While they might be the most interesting or easy to understand things in the world, insurance laws can have profound impacts on people. In order to fully understand your rights when you are in an automobile accident, having at least a basic knowledge of your state’s insurance laws can be critical. For instance, do you know whether California is a no-fault state? Do you know what it means to be or not to be a no-fault state? We will go over this in more detail here.
Is California a No-Fault State?
When a state operates under a no-fault law, all drivers of the state are required to carry personal injury protection (PIP) insurance coverage. The intent behind PIP coverage is to provide injured drivers ease of access to health insurance type benefits. Those not in favor of no-fault laws tend to argue that this no-fault coverage can not only be expensive but may be rendered wholly unnecessary in the event that a driver has health insurance benefits.
You see, in a no-fault state, you are obligated to first make a claim through your own insurance policy PIP benefits if you are injured in a car accident. This is true no matter who is at fault (hence, the name “no-fault”). Like health insurance, PIP policy benefits will provide coverage for your medical expenses and related expenses stemming from the accident and regardless of who is deemed to be liable for the accident. Some no-fault states will allow a party injured in an accident to pursue a damages claim against the at-fault party. However, these states require that the party pursuing the claim against the person who caused the accident to be able to prove that their injuries exceeded a specified dollar amount or, in the alternative, that the injuries they sustained are included in qualifying catastrophic injuries listed in state law.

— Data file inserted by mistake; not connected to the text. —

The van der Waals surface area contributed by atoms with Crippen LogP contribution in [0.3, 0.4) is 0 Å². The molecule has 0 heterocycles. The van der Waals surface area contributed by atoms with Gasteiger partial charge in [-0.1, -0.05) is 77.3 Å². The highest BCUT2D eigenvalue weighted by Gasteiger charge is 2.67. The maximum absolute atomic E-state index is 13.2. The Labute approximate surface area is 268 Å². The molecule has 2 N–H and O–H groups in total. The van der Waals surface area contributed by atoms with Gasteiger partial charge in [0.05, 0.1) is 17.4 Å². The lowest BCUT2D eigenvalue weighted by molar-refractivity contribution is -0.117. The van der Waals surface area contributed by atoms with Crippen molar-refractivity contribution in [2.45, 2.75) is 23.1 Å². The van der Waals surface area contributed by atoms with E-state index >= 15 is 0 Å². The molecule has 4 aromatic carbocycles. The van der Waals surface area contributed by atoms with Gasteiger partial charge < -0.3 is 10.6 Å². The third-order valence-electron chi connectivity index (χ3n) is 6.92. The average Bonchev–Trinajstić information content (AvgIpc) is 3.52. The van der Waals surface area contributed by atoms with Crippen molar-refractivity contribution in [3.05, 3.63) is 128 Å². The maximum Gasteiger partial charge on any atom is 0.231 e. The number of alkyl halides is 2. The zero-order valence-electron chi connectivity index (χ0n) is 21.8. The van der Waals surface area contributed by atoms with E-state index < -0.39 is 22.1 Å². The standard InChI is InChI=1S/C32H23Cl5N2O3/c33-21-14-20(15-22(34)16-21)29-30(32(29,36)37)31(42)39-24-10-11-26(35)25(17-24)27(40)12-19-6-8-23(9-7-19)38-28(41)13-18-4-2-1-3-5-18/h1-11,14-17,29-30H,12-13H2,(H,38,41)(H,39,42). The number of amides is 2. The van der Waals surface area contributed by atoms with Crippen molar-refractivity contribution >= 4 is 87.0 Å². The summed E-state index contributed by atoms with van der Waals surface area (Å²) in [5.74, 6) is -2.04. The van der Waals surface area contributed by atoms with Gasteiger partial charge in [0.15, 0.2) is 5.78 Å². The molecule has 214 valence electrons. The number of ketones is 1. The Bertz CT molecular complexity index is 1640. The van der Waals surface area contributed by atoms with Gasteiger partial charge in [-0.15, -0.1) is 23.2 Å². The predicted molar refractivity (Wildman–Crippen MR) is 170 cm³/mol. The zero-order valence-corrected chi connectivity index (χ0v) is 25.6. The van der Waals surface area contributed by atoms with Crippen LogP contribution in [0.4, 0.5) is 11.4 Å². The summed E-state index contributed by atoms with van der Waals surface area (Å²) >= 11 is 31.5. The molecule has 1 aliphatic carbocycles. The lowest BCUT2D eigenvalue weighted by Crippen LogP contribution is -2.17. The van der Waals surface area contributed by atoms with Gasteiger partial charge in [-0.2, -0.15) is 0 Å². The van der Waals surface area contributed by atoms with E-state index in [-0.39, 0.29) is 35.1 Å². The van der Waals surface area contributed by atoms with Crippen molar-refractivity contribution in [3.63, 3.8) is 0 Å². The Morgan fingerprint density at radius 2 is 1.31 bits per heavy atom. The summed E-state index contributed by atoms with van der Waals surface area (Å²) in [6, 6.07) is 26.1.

California, however, is not considered to be a no-fault state. California does not require drivers to carry PIP coverage. The state does require drivers to carry $15,000 per person and $30,000 per accident in bodily injury liability coverage as well as $5,000 in property damage coverage. While drivers have the option to carry Uninsured or Underinsured motorist coverage, it is not required. It could, however, prove useful should you be hit by a person with just the minimum required insurance coverage or by a person who does not have any insurance at all.
As an at-fault state, those injured California drivers are permitted to file a claim against the party responsible for causing the accident right from the start. The claimant must be able to prove, however, that the other party was in fact responsible for causing the accident for the claim to be successful and receive compensation from the liable party. In the event that an injured party can prove fault and that the accident caused his or her injuries, the claimant will be entitled to receive payment to cover the costs associated with medical care, lost wages, and other economic and non-economic damages caused by the accident.
Personal Injury Attorneys
If you have been injured in a California car accident, SoCal Injury Lawyers are here for you. We understand the insurance law intricacies and fight to pursue your right to financial recovery so that you can focus on your health and well-being after an accident. Contact us today.